Adha sayana literally means lying down. Adha means down, and sayana, lying, so he would just sleep on the earth. I suppose they must have had something like hotel chains back then. People did travel back then and they needed places to stay when they're away from home. There's even the example in the Bhagavatam of merchants that travel. So there were places to stay. Here the idea is that Vidura lived very simply, didn't get entangled.

Then avadhuta, here's an interesting word. The word avadhuta literally means one who has shaken off, dhuta means to shake, like you shake a rug to clean it. It also means purified. What is that verse, vidhuta-kalmasa, there's one verse in the Bhagavatam, one who has shaken away one's sins or contamination. Also you find the same word in the famous Bhagavatam verse about Krsna, srnvatam sva-katha krsna, for those who are always hearing about Krsna, punya sravana-kirtana, because hearing and chanting about Krsna makes one pious, Krsna, hrdy-anta-sthah, standing within the heart, vidhunoti, he cleans away all the inauspicious things, he cleans away, like shaking a rug to get rid of all the dust. That's the word vidhunoti.

Here you have avadhuta means literally one who has shaken off ordinary social customs and often appear to the world as very eccentric. Of course some eccentric people may imagine that they are saintly persons but they must just be eccentric. So this is not a blanket justification of eccentricity. But the way this term avadhuta comes to be used typically is one who has shaken off at least some social customs and is acting more spontaneously according to a higher understanding.

At the same time it's interesting to clarify that Vidura, acting as an avadhuta, did not cross any moral boundaries or did not cross the boundaries of decency and even physical health. It's said here sadapluta, he always observed principles of hygiene, always bathed, and vratani cere, he followed all his vows as a Vaisnava. Because there have times in Indian history, and in the history of other cultures where people get into this "freedom" thing and imagine themselves to be in a higher state of consciousness and therefore not bound by lower rules, and they drift into immoral behavior.

There's a whole weird tantra movement that went on for some time in India. It was the pancamakara, Kara, in Sanksrit, literally making, comes to mean like a letter or syllable like omkara. Or the letter a, you say a-kara. Humkara means the syllable hum, which as you know, somehow or other, it's like those high pitched dog whistles that we can't hear but dogs can't stand them. There are these extraordinary syllables in Sanskrit that are intolerable to weird spirits.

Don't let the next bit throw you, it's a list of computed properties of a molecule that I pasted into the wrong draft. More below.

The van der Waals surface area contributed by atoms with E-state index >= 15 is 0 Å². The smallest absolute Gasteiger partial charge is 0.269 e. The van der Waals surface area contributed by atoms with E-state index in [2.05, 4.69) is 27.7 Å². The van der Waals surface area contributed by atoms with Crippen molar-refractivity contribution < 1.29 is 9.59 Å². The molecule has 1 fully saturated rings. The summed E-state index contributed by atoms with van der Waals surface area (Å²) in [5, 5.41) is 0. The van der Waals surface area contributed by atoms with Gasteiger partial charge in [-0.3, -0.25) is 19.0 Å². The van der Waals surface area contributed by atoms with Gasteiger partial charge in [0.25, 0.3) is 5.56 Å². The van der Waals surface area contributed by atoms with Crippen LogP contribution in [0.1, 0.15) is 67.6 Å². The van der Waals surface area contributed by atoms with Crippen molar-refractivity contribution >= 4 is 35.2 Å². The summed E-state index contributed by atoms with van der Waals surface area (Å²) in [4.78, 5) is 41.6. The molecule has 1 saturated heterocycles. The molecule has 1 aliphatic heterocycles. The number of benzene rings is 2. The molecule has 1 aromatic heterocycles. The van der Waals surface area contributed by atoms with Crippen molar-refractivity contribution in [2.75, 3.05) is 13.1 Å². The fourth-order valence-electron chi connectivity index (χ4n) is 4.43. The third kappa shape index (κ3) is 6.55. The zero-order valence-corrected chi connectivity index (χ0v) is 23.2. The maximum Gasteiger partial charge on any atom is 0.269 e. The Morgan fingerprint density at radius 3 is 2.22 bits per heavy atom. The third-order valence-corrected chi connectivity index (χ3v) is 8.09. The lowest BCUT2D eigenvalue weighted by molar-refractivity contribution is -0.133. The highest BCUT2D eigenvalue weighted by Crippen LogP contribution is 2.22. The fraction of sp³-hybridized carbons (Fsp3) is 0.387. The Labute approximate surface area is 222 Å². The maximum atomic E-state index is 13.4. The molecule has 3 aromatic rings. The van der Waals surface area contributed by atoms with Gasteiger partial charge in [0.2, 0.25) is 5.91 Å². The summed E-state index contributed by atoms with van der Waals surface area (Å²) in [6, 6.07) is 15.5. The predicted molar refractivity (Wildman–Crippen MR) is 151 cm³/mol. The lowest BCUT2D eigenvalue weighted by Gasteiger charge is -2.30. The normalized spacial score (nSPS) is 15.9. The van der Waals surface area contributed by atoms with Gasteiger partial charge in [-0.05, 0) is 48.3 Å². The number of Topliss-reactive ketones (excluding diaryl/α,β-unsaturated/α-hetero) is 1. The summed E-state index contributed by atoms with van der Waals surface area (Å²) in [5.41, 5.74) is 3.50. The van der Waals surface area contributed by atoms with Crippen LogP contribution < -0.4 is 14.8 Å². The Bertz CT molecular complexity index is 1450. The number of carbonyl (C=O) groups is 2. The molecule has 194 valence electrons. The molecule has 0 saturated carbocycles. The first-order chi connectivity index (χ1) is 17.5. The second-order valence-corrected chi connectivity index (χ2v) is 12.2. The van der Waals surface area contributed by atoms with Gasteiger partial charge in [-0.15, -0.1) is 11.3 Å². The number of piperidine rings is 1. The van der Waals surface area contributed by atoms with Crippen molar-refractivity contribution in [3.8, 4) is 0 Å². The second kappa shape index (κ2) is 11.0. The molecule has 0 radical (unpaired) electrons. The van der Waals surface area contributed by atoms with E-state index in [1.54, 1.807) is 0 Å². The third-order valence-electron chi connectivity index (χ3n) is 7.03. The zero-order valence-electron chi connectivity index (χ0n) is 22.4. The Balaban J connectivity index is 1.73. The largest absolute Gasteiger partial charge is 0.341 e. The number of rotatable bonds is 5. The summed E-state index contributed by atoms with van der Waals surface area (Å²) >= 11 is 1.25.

That's kara. Vratani cere, so the tantra people have the pancamakara, the five m letters. Like the 5M Corporation, the 3M Corporation.(?) There's an earlier tantra, just to clarify, which is Vaisnava tantra which means things like Deity worship. The Bhagavatam says that Narada Muni came to this world as an avatara to give the satvata-tantra, the Vaisnava tantra. The word tan in Sanskrit means to expand or extend or stretch. Tra means the instrument. So tantra means the instrument for expanding Vedic knowledge and practice, and typically it's that body of literature like the Narada Pancaratra which introduces on a practical level things like Deity worship and on a philosophical level knowledge of the catur-vyuha and so many things.

The Bhagavatam acknowledges that there are two sources of knowledge, vaidika and tantrika. That is the earlier bonafide tantra. Then there was a later tantra which was the five m corporation. The five m's were, for example, mamsa, meat; or matsya, fish; or maithunya, sex, preferably incest; madira, liquor; and the fifth one for some reason which still puzzles scholars, mudra. Maybe even back then they had obscene gestures. Maybe that's what it referred to like the aksi-mudra. Anyway, these were the original Hindu hippies. In the sense the core belief of the hippie movement was that we want to be free and all these different moral rules are obstacles for freedom and therefore we should break them and free ourselves from all these boundaries.

Of course they totally ignore the entire field of human psychology and the point of addictive behavior and so on and so forth. So as long as you are in a state of blissful ignorance of all of social science you may be attracted to this. Anyway these original Hindu hippies, the tantriks, believed that you should break all the moral rules, all the Vedic injunctions. It is important not to confuse the avadhutas with these people. It's emphasized twice here he was avadhuta, he was dressed in a way that he could not be recognized but at the same time it is emphasized that he followed all the vows and moral and devotional regulative principles, vratani cere, of a Vaisnava. And he kept all the principles of hygiene. So he was not a smelly, sinful - he wasn't a hippy.